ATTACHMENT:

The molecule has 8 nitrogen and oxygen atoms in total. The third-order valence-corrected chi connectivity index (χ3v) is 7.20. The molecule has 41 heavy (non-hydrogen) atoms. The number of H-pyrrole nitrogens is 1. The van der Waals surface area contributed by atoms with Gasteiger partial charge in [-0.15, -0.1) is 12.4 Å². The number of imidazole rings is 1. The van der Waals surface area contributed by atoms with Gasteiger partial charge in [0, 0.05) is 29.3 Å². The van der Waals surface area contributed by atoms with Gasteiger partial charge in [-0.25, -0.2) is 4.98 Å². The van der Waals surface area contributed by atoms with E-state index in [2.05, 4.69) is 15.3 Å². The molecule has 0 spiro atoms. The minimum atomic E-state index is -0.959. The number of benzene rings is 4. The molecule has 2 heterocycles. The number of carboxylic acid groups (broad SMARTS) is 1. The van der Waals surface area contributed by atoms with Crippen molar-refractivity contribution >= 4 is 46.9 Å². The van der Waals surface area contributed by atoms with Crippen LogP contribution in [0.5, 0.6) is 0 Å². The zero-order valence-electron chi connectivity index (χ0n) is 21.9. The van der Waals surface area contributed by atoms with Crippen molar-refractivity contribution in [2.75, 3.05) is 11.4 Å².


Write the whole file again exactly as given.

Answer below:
The molecule has 8 nitrogen and oxygen atoms in total. The third-order valence-corrected chi connectivity index (χ3v) is 7.20. The molecule has 41 heavy (non-hydrogen) atoms. The number of H-pyrrole nitrogens is 1. The van der Waals surface area contributed by atoms with Gasteiger partial charge in [-0.15, -0.1) is 12.4 Å². The number of imidazole rings is 1. The van der Waals surface area contributed by atoms with Gasteiger partial charge in [0, 0.05) is 29.3 Å². The van der Waals surface area contributed by atoms with Gasteiger partial charge in [-0.25, -0.2) is 4.98 Å². The van der Waals surface area contributed by atoms with E-state index in [2.05, 4.69) is 15.3 Å². The molecule has 0 spiro atoms. The minimum atomic E-state index is -0.959. The number of benzene rings is 4. The molecule has 2 heterocycles. The number of carboxylic acid groups (broad SMARTS) is 1. The van der Waals surface area contributed by atoms with Crippen molar-refractivity contribution >= 4 is 46.9 Å². The van der Waals surface area contributed by atoms with Crippen LogP contribution in [0.5, 0.6) is 0 Å². The zero-order valence-electron chi connectivity index (χ0n) is 21.9. The van der Waals surface area contributed by atoms with Crippen molar-refractivity contribution in [2.75, 3.05) is 11.4 Å².